What are Accruals? What should we pay attention to regarding accruals?


Accrual is an accounting principle that records revenues and related expenses in accounts at the transaction time based on the matching principle, regardless of actual cash flows.

What is an Accrual?

An accrual is a concept in accounting principles that involves recording related revenues and expenses in the accounts as transactions or events occur, according to the matching principle, without considering the actual cash inflows or outflows. In other words, accruals refer to revenues or expenses that have been incurred or accumulated, but cash has not yet been received or paid.

The purpose of accruals is to ensure that financial statements accurately reflect a company's economic activities and financial status within a specific accounting period. They help achieve the matching of revenues with related expenses to provide more accurate financial information.

Some common types of accruals include:

  • Accrued Revenue: Revenue that has been earned but not yet received in cash, such as for services rendered or goods sold, but invoices have not been issued or payment received.
  • Accrued Expenses: Expenses that have been incurred but not yet paid in cash, such as employee salaries, unsettled bills, or rent.
  • Accrued Interest: Interest expenses that have not yet been paid, such as for bonds not yet matured or loan interest.
  • Accrued Taxes: Taxes that have not yet been paid, such as payable income taxes or sales taxes.

Accruals are typically recorded in the liabilities or assets section of the financial statements to reflect the company's current obligations and rights. They are adjusted at the end of the accounting period to ensure the accuracy and completeness of the financial statements.

What Should We Pay Attention to Regarding Accruals?

Why is it necessary to record and adjust accruals?

Recording and adjusting accruals is necessary to comply with the matching principle in accounting principles. It ensures that revenues and expenses are accurately reflected in the financial statements for the appropriate accounting period, providing accurate financial information.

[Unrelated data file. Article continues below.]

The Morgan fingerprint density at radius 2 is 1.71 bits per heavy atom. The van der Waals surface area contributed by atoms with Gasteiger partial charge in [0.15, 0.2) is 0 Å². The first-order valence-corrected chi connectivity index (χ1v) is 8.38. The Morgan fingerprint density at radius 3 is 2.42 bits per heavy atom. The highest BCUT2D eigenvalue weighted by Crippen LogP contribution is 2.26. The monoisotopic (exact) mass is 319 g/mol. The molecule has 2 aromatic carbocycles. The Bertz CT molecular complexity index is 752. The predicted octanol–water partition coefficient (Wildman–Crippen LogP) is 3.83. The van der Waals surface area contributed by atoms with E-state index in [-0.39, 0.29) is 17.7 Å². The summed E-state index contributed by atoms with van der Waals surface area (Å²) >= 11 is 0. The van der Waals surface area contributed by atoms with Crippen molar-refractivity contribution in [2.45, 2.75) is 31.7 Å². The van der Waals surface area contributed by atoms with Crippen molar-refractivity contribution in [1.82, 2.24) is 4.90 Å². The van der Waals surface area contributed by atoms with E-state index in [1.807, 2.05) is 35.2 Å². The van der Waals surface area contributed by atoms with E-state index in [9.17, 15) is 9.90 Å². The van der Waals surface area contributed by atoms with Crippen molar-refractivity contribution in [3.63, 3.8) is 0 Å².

What is the difference between accruals and cash flows?

Accruals refer to revenues or expenses that have occurred but not yet resulted in cash receipts or payments. They do not align perfectly with actual cash flows because accruals are recorded based on the occurrence time of economic activities, while cash flows involve actual cash receipts and payments.

How are accruals adjusted?

Adjustments of accruals usually occur at the end of the accounting period. Adjustments are made through journal entries based on the actual amounts of the accruals incurred, incorporating them into the appropriate accounting period in the financial statements.

Please note, the specific circumstances of accruals may vary across different industries, accounting standards, and company policies. In specific cases, it is advisable to consult professional accountants or financial experts to ensure compliance with applicable accounting standards and regulations, and to correctly manage accruals.

Risk Warning and Disclaimer

The market carries risks, and investment should be cautious. This article does not constitute personal investment advice and has not taken into account individual users' specific investment goals, financial situations, or needs. Users should consider whether any opinions, viewpoints, or conclusions in this article are suitable for their particular circumstances. Investing based on this is at one's own responsibility.

The End



Accruals refer to transactions or events that have occurred but have not yet been paid or received in cash, based on the accrual accounting principle. This involves the recognition of income and expenses during the accounting period in which they occur.

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